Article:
In reversing the lower court the federal appellate court wrote:

*1020“In determining that there was no causal connection between inadequate ventilation and Mr. Miller’s death, the District Court applied the ‘substantial factor’ test. This is the appropriate test for causation in cases, such as this, where the harm appears to have been brought about by two or more concurrent causes. Under this test, the plaintiff must show that the defendant’s deviation from the standard of care was a ‘substantial factor’ in bringing about the harm complained of. This test has been applied in circumstances similar to those presented here, involving the medical mismanagement of a patient’s already potentially fatal condition. In Hicks v. United States the court dismissed defendant’s contention that proximate causation had not been shown because, although the negligent diagnosis had prevented the application of proper therapy, ‘. . . even if surgery had been performed immediately, it is mere speculation to say that it would have been successful’:
“ ‘. . . [I]t does not lie in the defendant’s mouth to raise conjectures as to the measure of the chances that he has put beyond the possibility of realization. If there was any substantial possibility of survival and the defendant has destroyed it, he is answerable. Rarely is it possible to demonstrate to an absolute certainty what would have happened in circumstances that the wrongdoer did not allow to come to pass.’
The Hicks decision, and the cases which have followed it, illustrate that there are at least two important factors relevant to the issue of causation in cases involving negligent treatment of a potentially fatal condition: first, the patient’s chances of survival if properly treated according to medical procedures generally recognized as appropriate under the circumstances; and second, the extent to which the patient's chances have been reduced by improper departure from these established procedures. We are not suggesting, as some courts have, that these two factors can be reduced to precise verbal formulae, supplanting the ‘substantial factor’ test. We do not think it is either possible or desirable to reduce the ‘substantial factor’ test to lower and more concrete terms in this way. We do believe, however, that in considering the question of causation in a case such as this, the finder of fact must at least take into account both the patient’s chances of survival and the extent to which defendant has interfered with these chances. ” 566 F.2d at 757-58. (Emphasis supplied.)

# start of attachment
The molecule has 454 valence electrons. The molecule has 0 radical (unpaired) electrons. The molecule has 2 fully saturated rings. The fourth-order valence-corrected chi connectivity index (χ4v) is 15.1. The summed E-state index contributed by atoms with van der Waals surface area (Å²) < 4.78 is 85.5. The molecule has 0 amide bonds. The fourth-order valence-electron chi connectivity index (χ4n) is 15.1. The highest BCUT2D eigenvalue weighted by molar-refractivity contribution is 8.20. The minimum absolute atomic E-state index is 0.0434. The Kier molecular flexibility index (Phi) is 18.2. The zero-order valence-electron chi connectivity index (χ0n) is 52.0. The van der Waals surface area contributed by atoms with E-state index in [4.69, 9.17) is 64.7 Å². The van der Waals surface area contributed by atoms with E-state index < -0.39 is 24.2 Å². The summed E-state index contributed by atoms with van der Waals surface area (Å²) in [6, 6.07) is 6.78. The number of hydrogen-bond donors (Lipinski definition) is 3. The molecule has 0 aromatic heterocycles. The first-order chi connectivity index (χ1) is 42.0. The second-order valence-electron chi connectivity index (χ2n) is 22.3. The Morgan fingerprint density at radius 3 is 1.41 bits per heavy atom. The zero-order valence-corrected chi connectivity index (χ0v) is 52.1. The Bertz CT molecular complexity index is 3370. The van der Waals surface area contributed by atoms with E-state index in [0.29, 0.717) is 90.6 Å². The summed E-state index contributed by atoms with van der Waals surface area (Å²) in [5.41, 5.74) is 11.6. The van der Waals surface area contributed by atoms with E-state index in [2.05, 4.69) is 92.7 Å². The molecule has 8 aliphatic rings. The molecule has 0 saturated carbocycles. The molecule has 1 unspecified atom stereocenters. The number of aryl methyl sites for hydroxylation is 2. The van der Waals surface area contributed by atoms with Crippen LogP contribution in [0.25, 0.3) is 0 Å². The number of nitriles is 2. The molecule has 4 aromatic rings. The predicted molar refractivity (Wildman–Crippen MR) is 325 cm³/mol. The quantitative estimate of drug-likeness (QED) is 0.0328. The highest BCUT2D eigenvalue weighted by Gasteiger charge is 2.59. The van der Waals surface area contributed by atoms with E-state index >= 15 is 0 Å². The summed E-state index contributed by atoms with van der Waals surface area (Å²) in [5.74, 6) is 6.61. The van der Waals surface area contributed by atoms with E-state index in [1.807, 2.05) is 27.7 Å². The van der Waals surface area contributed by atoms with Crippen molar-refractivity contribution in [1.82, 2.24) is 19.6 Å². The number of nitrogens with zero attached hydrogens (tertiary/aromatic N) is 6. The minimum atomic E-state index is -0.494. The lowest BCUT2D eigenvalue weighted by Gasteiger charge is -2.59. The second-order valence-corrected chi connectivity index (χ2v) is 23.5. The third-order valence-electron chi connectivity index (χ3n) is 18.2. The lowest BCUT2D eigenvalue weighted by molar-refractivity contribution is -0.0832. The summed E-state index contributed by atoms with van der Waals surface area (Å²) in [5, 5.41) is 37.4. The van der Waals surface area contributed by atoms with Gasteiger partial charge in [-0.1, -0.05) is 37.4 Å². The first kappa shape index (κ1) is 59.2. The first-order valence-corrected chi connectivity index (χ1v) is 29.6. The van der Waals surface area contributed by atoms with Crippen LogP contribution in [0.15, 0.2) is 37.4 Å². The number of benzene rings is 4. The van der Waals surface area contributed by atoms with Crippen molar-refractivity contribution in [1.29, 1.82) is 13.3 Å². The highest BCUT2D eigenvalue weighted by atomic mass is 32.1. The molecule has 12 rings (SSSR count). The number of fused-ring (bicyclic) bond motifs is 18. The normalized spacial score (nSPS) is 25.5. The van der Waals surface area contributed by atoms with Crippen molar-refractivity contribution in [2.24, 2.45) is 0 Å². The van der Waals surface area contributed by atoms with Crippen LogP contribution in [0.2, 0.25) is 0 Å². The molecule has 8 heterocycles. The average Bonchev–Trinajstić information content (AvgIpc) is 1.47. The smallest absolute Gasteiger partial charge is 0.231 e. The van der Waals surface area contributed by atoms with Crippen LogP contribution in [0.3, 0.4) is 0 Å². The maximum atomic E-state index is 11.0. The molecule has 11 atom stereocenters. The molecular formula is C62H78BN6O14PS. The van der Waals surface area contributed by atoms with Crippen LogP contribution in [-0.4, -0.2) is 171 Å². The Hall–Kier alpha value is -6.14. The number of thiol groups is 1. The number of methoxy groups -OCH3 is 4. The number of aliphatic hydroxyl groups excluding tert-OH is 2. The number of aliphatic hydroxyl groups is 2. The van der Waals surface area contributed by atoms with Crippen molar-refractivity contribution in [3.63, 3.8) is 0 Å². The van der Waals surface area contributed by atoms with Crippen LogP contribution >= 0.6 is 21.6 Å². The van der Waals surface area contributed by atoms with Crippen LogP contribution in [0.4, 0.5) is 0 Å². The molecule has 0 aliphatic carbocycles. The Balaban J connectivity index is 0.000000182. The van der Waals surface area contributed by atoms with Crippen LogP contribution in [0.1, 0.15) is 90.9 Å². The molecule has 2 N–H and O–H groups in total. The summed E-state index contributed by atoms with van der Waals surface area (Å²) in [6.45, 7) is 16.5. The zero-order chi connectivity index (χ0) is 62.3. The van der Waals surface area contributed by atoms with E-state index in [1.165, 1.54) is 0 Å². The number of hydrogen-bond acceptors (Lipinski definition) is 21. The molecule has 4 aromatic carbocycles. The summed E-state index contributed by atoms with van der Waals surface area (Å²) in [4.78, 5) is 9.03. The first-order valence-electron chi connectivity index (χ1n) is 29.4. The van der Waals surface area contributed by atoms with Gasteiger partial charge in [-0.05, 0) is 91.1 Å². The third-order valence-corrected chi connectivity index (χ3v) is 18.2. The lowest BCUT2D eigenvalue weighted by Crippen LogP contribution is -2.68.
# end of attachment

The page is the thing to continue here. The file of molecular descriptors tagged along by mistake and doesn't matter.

The question of causation in cases involving negligent treatment of a potentially fatal condition (including failure to refer the patient to an appropriate specialist) is generally a matter to be determined by the finder of fact where the evidence has established the patient had an appreciable chance to survive if given proper treatment. In making the determination, the finder of fact should take into account both the patient’s chances of survival if properly treated and the extent to which the patient’s chances of survival have been reduced by the claimed negligence.

In the case before us one of plaintiffs experts testified the failure to obtain proper treatment increased Mr. Roberson’s *1021chances of dying from the heart attack from nineteen percent mortality rate to twenty-five percent mortality rate (an increase of over thirty percent). The other expert testified the patient had a forty percent chance of surviving with treatment and zero percent chance without treatment. In addition to the failure to refer aspect of this case, we have the added factor of assuring the patient his heart was not causing his suffering and that his pain was to be expected from the muscular problem. We believe under the totality of the circumstances herein, the district court’s entry of summary judgment in favor of defendant predicated upon insufficient evidence of causation was erroneous, and, in so doing, the district court usurped the function of the jury as the finder of fact. Whether the negligence of defendant was a substantial factor in Mr. Roberson’s death is a matter for determination by a jury upon due consideration of all related factors.

We conclude that under the totality of the circumstances sufficient evidence was before the district court to have precluded summary judgment being granted on causation.

There are sound reasons of public policy involved in reaching this result. The reasoning of the district court herein (which is similar to the extreme position taken in Cooper v. Sisters, 27 Ohio St.2d 242), in essence, declares open season on critically ill or injured persons as care providers would be free of liability for even the grossest malpractice if the patient had only a fifty-fifty chance of surviving the disease or injury even with proper treatment. Under such rationale a segment of society often least able to exercise independent judgment would be at the mercy of those professionals on whom it must rely for life-saving health care.

The judgment is reversed and the case is remanded for trial.

Holmes, J., not participating.

Schroeder, C.J., dissenting.

Roberson v. Counselman
235 Kan. 1006 686 P.2d 149

Case Details

Roberson v. Counselman
Decision Date
Jul 13, 1984

235 Kan. 1006

686 P.2d 149